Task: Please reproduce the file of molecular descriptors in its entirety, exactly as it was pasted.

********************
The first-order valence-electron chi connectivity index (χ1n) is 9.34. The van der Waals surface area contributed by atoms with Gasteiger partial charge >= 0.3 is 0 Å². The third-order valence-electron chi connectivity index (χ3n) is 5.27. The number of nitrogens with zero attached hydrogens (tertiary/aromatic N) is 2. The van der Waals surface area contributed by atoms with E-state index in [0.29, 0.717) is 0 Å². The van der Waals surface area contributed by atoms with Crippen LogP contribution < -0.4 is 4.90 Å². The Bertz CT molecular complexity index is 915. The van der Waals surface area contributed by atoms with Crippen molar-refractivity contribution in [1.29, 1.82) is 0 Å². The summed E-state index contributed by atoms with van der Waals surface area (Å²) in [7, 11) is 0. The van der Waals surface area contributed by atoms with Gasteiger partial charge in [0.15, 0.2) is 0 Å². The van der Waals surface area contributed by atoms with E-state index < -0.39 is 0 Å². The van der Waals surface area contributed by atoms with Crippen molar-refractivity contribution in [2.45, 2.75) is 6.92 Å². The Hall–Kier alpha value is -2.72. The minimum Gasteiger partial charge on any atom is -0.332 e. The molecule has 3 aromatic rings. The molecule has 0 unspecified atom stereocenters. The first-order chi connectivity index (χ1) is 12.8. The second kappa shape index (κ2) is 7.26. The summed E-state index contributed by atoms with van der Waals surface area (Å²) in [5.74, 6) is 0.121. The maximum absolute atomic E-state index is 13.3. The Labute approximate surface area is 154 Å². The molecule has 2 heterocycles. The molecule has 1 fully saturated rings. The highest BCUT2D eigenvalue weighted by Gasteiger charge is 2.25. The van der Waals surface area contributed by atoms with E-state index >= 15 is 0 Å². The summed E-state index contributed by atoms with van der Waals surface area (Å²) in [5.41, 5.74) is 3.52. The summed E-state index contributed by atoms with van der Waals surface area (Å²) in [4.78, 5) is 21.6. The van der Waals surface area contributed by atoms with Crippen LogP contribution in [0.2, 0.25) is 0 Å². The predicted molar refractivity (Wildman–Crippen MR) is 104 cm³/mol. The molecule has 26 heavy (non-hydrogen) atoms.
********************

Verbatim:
The first-order valence-electron chi connectivity index (χ1n) is 9.34. The van der Waals surface area contributed by atoms with Gasteiger partial charge >= 0.3 is 0 Å². The third-order valence-electron chi connectivity index (χ3n) is 5.27. The number of nitrogens with zero attached hydrogens (tertiary/aromatic N) is 2. The van der Waals surface area contributed by atoms with E-state index in [0.29, 0.717) is 0 Å². The van der Waals surface area contributed by atoms with Crippen LogP contribution < -0.4 is 4.90 Å². The Bertz CT molecular complexity index is 915. The van der Waals surface area contributed by atoms with Crippen molar-refractivity contribution in [1.29, 1.82) is 0 Å². The summed E-state index contributed by atoms with van der Waals surface area (Å²) in [7, 11) is 0. The van der Waals surface area contributed by atoms with Gasteiger partial charge in [0.15, 0.2) is 0 Å². The van der Waals surface area contributed by atoms with E-state index < -0.39 is 0 Å². The van der Waals surface area contributed by atoms with Crippen molar-refractivity contribution in [2.45, 2.75) is 6.92 Å². The Hall–Kier alpha value is -2.72. The minimum Gasteiger partial charge on any atom is -0.332 e. The molecule has 3 aromatic rings. The molecule has 0 unspecified atom stereocenters. The first-order chi connectivity index (χ1) is 12.8. The second kappa shape index (κ2) is 7.26. The summed E-state index contributed by atoms with van der Waals surface area (Å²) in [5.74, 6) is 0.121. The maximum absolute atomic E-state index is 13.3. The Labute approximate surface area is 154 Å². The molecule has 2 heterocycles. The molecule has 1 fully saturated rings. The highest BCUT2D eigenvalue weighted by Gasteiger charge is 2.25. The van der Waals surface area contributed by atoms with E-state index >= 15 is 0 Å². The summed E-state index contributed by atoms with van der Waals surface area (Å²) in [5.41, 5.74) is 3.52. The summed E-state index contributed by atoms with van der Waals surface area (Å²) in [4.78, 5) is 21.6. The van der Waals surface area contributed by atoms with Crippen LogP contribution in [0.2, 0.25) is 0 Å². The predicted molar refractivity (Wildman–Crippen MR) is 104 cm³/mol. The molecule has 26 heavy (non-hydrogen) atoms.